Jeff Sessions couldn’t have avoided this for long. Now, the U.S. attorney general is being sucked into an open Senate hearing on the Trump-Russia probe, courtesy of some tantalizing testimony last week by the former FBI director James Comey.
Sessions, the nation’s chief law-enforcement officer, faces sharp questioning on Tuesday at another must-watch hearing before the Senate intelligence committee, scheduled for 2 p.m. ET. Whether he, in fact, held a third, undisclosed meeting with Russian Ambassador Sergey Kislyak during the presidential campaign — as Comey reportedly claimed during the closed-door portion of his testimony — is expected to be among the details he’ll be grilled on.
‘This would be Sessions’ rebuttal to Comey.’
— Former senator Bob Graham
Sessions will be the highest-ranking cabinet member to testify in Congress about the investigation into Donald Trump’s campaign, Russia, and its alleged meddling with the 2016 election.
He’s also likely to take questions about his role in firing Comey, and whether he truly recused himself from overseeing the Russia probe.
Testifying is a political “must” for Sessions. And he can blame Comey for that, says Bob Graham, the former Florida senator who chaired the same Senate committee in 2000-01.
‘Trump being thrown out of office, that’s science fiction.’
— Political commentator Michael Barone
The veteran lawman’s testimony “created a political, if not a legal situation, in which Attorney General Sessions is almost forced to answer and come forward in a public session.” Graham says.
When he was asked about his former boss at the Justice Department, Comey told the committee the FBI had become “aware of facts that I can’t discuss in an open setting” that would have made Sessions’ involvement in the probe “problematic.”
To the bureau, those facts, whatever they might be, made it incumbent upon the attorney general to recuse himself.
Comey also reportedly told the panel, in a closed session, that Sessions likely met three times with Kislyak at the Mayflower hotel in Washington.
When he was asked, during his confirmation hearing, about contacts between the Trump campaign and Russian officials, Sessions denied he’d had any such meetings, though it later emerged he’d spoken twice with Kislyak. Sessions then recused himself.
“This would be Sessions’ rebuttal to Comey,” Graham says, noting it would have been difficult for him to refuse.
Graham, though now retired, also wants to know what “safeguards” the Department of Justice has in place to prevent a violation of Sessions’ recusal from the investigation.
“And were those safeguards met in the… firing of the FBI director?”
But Graham’s biggest question is: What was going through Sessions’ head when, according to Comey, the attorney general was asked to leave the Oval Office so the president could chat with Comey alone.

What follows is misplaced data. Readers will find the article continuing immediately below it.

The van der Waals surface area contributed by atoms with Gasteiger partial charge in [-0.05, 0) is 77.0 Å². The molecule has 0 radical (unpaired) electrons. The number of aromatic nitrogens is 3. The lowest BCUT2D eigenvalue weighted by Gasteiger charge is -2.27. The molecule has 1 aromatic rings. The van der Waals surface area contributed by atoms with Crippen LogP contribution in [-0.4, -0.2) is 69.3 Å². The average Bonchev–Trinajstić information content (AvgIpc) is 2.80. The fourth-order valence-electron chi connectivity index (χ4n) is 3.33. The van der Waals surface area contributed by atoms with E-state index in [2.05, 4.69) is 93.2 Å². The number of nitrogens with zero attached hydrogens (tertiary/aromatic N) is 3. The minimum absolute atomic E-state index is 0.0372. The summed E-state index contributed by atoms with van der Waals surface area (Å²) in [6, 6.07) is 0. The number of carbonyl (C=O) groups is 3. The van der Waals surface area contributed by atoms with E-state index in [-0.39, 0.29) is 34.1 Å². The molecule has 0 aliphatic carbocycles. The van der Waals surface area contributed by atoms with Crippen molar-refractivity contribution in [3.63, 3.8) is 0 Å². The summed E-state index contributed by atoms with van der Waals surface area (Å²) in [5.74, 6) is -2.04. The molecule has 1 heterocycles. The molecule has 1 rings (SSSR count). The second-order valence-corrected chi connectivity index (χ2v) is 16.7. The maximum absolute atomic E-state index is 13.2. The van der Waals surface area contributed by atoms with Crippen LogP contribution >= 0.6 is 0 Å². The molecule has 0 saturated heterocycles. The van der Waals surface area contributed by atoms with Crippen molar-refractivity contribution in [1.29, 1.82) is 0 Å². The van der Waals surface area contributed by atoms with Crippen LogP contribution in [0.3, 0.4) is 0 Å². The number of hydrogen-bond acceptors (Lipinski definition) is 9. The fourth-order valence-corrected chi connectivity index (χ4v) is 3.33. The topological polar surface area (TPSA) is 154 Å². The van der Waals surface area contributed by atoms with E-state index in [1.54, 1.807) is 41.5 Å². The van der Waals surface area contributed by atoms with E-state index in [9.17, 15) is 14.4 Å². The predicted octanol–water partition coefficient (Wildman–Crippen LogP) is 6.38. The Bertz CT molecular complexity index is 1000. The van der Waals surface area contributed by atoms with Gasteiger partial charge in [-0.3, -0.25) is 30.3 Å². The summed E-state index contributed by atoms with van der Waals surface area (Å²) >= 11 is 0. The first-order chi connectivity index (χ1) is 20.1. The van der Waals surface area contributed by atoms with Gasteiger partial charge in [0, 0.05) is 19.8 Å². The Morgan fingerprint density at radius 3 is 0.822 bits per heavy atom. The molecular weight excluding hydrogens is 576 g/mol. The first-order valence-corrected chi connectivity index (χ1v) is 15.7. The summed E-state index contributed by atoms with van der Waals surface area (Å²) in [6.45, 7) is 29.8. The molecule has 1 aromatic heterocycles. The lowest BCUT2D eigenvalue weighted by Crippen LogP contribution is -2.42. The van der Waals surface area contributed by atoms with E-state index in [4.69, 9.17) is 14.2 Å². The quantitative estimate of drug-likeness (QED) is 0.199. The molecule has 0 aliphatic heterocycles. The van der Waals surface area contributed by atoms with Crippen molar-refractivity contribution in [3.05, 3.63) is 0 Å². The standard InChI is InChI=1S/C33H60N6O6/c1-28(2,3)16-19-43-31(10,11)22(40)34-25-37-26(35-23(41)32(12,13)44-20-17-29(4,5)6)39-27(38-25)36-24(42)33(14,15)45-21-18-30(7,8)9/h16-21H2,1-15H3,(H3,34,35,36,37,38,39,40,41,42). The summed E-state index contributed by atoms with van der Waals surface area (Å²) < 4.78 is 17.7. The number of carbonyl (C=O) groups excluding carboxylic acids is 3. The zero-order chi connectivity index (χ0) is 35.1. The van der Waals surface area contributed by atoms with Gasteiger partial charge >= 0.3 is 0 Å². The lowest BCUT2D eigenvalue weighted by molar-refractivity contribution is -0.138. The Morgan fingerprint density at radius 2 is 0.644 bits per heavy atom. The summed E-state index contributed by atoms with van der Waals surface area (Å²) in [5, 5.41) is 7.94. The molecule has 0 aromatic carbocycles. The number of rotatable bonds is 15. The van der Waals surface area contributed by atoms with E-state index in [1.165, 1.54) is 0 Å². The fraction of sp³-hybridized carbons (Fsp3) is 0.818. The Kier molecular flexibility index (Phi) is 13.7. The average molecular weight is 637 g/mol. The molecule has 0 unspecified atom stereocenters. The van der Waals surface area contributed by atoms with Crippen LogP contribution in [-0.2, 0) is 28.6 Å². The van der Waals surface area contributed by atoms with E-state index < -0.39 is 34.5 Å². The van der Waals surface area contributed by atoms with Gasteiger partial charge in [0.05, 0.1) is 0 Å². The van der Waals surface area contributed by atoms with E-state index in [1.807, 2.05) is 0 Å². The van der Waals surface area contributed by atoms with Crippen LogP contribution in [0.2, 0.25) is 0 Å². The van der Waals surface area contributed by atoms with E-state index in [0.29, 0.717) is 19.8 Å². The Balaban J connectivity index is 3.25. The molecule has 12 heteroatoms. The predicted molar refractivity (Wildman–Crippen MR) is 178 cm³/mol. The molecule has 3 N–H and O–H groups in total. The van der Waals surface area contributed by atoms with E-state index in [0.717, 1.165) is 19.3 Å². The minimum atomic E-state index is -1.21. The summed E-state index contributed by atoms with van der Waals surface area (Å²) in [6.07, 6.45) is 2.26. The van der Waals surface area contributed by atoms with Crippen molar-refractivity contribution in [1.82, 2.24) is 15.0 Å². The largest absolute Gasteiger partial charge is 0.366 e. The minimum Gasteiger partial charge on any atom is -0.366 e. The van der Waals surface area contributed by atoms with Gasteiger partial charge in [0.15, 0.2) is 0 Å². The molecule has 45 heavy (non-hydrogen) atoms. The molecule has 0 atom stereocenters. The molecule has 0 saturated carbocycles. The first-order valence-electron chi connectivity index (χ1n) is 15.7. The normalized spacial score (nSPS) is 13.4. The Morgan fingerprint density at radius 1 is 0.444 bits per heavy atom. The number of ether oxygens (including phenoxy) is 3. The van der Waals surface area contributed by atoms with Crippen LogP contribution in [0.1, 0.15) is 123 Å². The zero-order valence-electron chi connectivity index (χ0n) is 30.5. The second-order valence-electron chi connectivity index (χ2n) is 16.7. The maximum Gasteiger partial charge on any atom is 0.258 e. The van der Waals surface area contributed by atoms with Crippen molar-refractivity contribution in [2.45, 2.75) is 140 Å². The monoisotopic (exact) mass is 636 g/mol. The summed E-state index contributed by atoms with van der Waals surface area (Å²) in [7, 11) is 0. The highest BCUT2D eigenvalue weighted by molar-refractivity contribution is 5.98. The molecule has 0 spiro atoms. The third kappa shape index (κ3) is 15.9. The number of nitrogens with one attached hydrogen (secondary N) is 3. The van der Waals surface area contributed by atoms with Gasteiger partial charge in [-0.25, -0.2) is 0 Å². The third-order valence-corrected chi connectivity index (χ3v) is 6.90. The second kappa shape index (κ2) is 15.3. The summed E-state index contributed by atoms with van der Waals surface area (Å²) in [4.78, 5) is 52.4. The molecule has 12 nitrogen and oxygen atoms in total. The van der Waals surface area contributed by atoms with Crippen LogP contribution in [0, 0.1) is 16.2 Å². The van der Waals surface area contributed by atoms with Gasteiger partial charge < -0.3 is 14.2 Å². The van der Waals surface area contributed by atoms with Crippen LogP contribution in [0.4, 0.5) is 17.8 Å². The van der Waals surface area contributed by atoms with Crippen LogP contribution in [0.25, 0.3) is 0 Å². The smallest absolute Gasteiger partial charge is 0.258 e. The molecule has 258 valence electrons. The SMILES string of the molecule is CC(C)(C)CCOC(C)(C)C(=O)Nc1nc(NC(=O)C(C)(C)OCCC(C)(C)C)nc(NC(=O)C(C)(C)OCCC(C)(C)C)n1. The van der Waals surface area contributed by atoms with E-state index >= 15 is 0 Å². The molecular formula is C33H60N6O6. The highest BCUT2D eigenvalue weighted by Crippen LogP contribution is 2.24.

“Why did the president ask the attorney general to leave the room? Particularly when that left a person, director Comey, who on the organizational chart is subordinate to Sessions, creating the sense that there was something sinister to be discussed.”
Comey testified the private encounter made him uneasy, as he believed the president was trying to establish a “patronage relationship” with his job on the line. He said he later asked Sessions never to leave him alone with Trump.
Sessions requested a public hearing, which will be encouraging to Democrats who demanded an open testimony, under oath.
Tuesday’s hearing is not expected to be as explosive as Comey’s, in which he accused the president of lying. Sessions is expected to mainly take on the role of protecting the president.
The Department of Justice issued a memo saying the attorney general felt it was important “for the American people to hear the truth directly from him,” following months of unanswered questions.
Democratic Senator Chuck Schumer has a few of those questions on his mind. Chief among them is the extent of Sessions’ recusal from the Trump-Russia probe.
Legal experts have noted that the very act of participating in Comey’s termination — by writing a memo rationalizing it — may have violated Sessions’ recusal standard.
“He was involved in the firing of Comey. And the president said Comey was fired because of Russia. How does that fit in with his recusal?” the New York senator asked CBS’s Face the Nation on Sunday. “It doesn’t seem to stand up well for me.”
Conservative political commentator Michael Barone, the principal author of the Alamanac of American Politics, won’t be watching in any substantial way. He doesn’t expect to learn much, though he says he understands the liberal “slavering and mouths watering over the prospect” of a Trump impeachment.
“This idea there was collusion with Russia, they’ve been investigating for 10 months now, and nobody’s found anything, far as I can tell,” he says. “Trump being thrown out of office, that’s science fiction.”
Whether the president still has confidence in Sessions is believed to be a fraught matter. The Senate intelligence committee may choose to ask Sessions about friction between himself and the commander-in-chief.
White House press secretary Sean Spicer initially deflected the question last week, though his deputy Sarah Huckabee-Sanders affirmed later the president “has confidence in all of his cabinet.”
Trump was reportedly angered by his attorney general’s decision to recuse himself, and blamed Sessions’ actions for the eventual expansion of the probe and the appointment Special Counsel Robert Mueller.
News outlets reported that Sessions offered his resignation a few weeks ago as tensions worsened, but that Trump refused to accept it.